Within the first two paragraphs of this article, Needleman (in paraphrase) has invoked a roll call of prominent depressives and suicides: Tolstoy, Plath, Nietszche, Kierkegaard, William James.
Do only the mentally ill have anything to teach us? This is glorification of suffering, a secular version of the death-cult. Wallowing. Is an echo of our own suffering really the best medicine? How much harm would it do us to hear from someone who is happy, whole and sane? Or merely hear that they are happy, whole and sane, as presumably they are too busy doing unangsty, mundane things, and that makes dull reading.
So many words written about the struggle, living well, living with “presence” (whatever that is). Maybe the uncomfortable truth is that truly living well makes poor reading. That only life’s failures are sitting in the study penning Great Works, which the rest of us then use to find company in our own failure. And hence the proportion of lost souls in the first paragraphs of this article is 100%. Articulate, thoughtful, thought provoking lost souls, to be sure. But still lost.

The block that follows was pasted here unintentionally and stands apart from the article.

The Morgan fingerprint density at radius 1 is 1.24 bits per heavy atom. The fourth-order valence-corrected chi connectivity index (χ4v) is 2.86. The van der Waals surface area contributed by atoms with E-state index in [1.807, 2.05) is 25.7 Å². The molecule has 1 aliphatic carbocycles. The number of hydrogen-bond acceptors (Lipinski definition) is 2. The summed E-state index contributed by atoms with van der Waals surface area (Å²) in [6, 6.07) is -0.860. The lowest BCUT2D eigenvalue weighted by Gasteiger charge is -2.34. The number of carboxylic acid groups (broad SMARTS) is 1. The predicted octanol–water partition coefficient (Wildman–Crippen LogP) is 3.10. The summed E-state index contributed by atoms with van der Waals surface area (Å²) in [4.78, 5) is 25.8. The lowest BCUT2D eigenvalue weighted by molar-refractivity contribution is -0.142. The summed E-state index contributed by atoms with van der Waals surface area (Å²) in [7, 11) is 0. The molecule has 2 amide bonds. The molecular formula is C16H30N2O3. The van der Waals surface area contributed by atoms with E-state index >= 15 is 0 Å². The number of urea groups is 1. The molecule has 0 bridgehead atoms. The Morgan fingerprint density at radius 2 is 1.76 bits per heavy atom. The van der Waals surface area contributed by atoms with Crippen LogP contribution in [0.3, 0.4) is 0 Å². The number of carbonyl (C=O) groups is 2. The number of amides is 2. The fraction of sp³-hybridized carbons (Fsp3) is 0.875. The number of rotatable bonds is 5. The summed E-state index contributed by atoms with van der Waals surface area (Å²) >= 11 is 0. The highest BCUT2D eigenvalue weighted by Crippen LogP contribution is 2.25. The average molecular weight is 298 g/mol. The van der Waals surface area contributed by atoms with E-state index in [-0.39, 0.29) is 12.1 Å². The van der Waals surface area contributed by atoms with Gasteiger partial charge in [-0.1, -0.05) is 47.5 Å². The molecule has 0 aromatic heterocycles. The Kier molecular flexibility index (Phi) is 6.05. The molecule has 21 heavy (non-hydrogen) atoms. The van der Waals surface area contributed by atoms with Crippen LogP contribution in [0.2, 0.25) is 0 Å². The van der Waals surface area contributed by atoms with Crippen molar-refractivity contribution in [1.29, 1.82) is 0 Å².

Ask yourself, those of you who are parents: would you say to your child, would you hope for your child, “I hope and I dream for you that you grow up to be like Sylvia Plath. To know what she knew, experience what she experienced”. Or Tolstoy, or James, etc.
No? If these people aren’t role models for our most loved, why are they role models for ourselves? Is this obsession with the tortured just a highly literate way for us to express our self-hatred?